Arest marveled about the resource Scarsdale has in our engaged citizenry. He said, “I am amazed at the generosity of our residents – not just financially but with their time and talents. They give with no expectation of anything in return. Knowing them has made me want to volunteer more and more. On the Village government side, we have 18 resident boards and councils, with 160 individuals serving. And, that doesn’t include all of the civic organizations where many others participate as well.”

Since Randy Whitestone is running for his first term, we asked him why he wanted to serve and what he could add to the mix. He revealed that he started his career as a financial journalist for Bloomberg News. As a reporter he had a “natural curiosity about topics and learned to gather information, synthesize and communicate in a clear fashion. He earned an MBA in Finance and ultimately pursued a career in professional communications, where he has learned to make information accessible, transparent and straightforward. He hopes to use these skills to enhance Village communications with residents.

Randy’s neighbors value his level head, low ego and ability to keep issues in perspective. He notes that during his decades in Scarsdale, he has seen many come and go and one of his goals is to improve inclusivity for all facets of the community.

Observing the three candidates discussing the issues, their mutual respect and regard for each other was evident. As Crandall said, “We know how to work cooperatively and collegially to do what’s best for Scarsdale.”

Remember to attend the candidates’ forum at 7:30 pm on Thursday March 5 at Village Hall – and to vote on Wednesday March 18 from 6 am – 9 pm at the Scarsdale Congregational Church at 1 Heathcote Road in Scarsdale.

coronavHere are the latest coronavirus counts from Westchester County. Greenburgh Town Supervisor Paul Feiner reports that on the afternoon of March 9 he participated in a conference call with Westchester County Executive George Latimer and local officials.

As of the afternoon of March 9, there were 98 cases of coronavirus in Westchester County. One person out of the 98 was hospitalized. Eight people in New York State have been hospitalized. The other residents who have tested positive don’t have severe cases. According to Feiner, these stats “highlight the fact that for most people the virus is low risk.”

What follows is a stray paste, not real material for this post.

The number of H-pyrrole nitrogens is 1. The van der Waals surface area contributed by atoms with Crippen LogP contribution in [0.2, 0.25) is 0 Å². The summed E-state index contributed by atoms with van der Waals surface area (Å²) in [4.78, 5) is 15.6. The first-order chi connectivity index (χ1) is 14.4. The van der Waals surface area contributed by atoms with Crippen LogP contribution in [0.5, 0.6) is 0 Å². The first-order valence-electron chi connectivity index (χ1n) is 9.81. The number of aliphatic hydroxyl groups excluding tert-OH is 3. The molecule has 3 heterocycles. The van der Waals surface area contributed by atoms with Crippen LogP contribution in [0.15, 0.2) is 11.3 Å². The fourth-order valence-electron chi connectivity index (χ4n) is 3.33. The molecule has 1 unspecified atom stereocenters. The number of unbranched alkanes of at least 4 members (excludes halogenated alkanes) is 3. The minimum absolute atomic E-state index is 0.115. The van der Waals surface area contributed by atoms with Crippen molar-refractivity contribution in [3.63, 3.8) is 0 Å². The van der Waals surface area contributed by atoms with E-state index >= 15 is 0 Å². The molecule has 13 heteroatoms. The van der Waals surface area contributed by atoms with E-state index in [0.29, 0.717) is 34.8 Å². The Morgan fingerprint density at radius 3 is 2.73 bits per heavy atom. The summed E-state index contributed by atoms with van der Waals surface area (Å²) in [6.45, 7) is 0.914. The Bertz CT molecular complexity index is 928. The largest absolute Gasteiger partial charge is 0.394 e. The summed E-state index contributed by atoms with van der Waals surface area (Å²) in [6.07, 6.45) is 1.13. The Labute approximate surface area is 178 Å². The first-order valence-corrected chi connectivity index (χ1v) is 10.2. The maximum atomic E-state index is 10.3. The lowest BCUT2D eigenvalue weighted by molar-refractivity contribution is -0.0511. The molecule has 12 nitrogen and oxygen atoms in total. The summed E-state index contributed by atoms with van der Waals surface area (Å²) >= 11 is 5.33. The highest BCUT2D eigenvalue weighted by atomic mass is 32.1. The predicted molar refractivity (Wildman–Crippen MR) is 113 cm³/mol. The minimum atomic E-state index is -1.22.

Latimer said with 143 cases in New York State, NYS does have the highest concentration in the country, behind Washington State.

These new statistics may demonstrate that though the number of cases in Westchester is growing, so far, serious illness is at bay. However, as we lack any details about the victims, their ages etc. it is difficult to draw any real conclusions.

Health officials are advising that everyone should take this threat very seriously, so continue to be mindful and careful.

coronavirus graphic web featureSoon after the formal appointment of Scarsdale’s new assessor, Victoria Sirota, the board of trustees held its regular bi-weekly meeting and presented updates on Freightway as well as the state of the village. And, as next month’s village election draws closer, the meeting offered an opportunity for supporters of the Scarsdale Citizens Nonpartisan Party and the Voters Choice Party to voice their opinions.

Mayor Marc Samwick opened the session by stating that the total amount spent on the potential redevelopment of the Freightway parking garage is about $282,000. This includes approximately $85,000 for the visioning study; $82,000 for legal costs, such as review and preparation of the RFEI and RFP, and ongoing advisory services; and $115,000 for the planning consultant that drafted the RFP, analyzed RFP and RFEI responses and other issues, and provided ongoing advice and guidance.